Review of Ephraim Radner, The World in the Shadow of God: An Introduction to Christian Natural Theology (Eugene, OR: Wipf and Stock, 2010).
Ephraim Radner delivers a stimulating essay on his vision of natural theology as an introduction to 129 pages of his poetry. This poetry is imbued with nature—worms, rats, hippopotami, and all—but Radner, interestingly, categorizes the poems according to the words of the Apostles’ Creed. Radner’s work is a fruitful and suggestive one theologically if not always a compelling one poetically.
In his introductory essay, Radner provides a brief but valuable discussion of natural theology and the contours of its historical development. This discussion is complementary and supplemental to Alister McGrath’s extensive work on this topic. Radner’s view of natural theology is tied firmly to a scriptural view of nature, and could therefore also be termed ‘creational theology.’ Here Radner speaks especially to those who may be skeptical about natural theology’s validity with respect to special revelation. He argues that any ‘analogy’ between creature and Creator implicitly demands recourse to a clarifying and specially revealed word from this Creator (10). For Radner, such analogy entails that the uncreated Word inspires created ‘words,’ even the natural world, whose analogy to and ‘imitation’ of God become a matter of inspiration (13). The Word incarnate is also an indispensible part of such a vision of natural theology, because Christ, in his physical body, reorients nature to God (19). But, on the other hand, nature’s word is ‘shadowed’ by God’s otherness and human limitation, much as a shadow outlines and represents, but also obscures and distorts, its parent form. Nonetheless, in its limiting and distorting, the natural ‘shadow’ of God is compelling enough to push us up against our own natural boundaries and toward the divine. In this experiential account of natural revelation, Radner compares nature to the law in its shadowed pushing of us toward grace (16–17). In the shadowed stammerings of nature and law, there must likewise be a surrendering to the fullness of Christ the Word, in whom all words and shadows of God are anchored and redeemed: ‘to know God’s shadows is indeed to know something that is fundamental to God that cannot be known apart from them. For “to see me is to see the Father” (John 14:9), says Jesus’ (19, 26).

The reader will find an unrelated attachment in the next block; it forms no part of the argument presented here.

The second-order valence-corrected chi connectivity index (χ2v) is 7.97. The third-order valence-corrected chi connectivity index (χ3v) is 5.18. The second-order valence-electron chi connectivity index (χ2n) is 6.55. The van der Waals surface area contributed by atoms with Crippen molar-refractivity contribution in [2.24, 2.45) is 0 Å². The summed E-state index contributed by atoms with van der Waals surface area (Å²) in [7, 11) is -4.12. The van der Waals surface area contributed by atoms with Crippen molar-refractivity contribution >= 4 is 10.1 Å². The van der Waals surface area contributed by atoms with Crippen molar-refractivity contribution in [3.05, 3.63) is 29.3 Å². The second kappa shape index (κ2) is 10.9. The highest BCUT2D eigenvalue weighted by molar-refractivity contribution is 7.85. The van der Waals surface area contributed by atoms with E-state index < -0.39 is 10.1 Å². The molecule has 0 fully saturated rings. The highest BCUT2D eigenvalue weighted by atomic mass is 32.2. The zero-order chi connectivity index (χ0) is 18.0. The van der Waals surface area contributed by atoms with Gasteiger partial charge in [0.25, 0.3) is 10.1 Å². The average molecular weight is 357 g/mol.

Radner also presents natural theology in another interesting way by adopting Stanley Hauerwas’s dictum that only authentic Christian witness can permit the church to speak of God’s self-revelation. Radner understands this to mean that the Christian life allows Christians to speak of a resonance between Christian doctrine and the revelation of God in the natural world (8).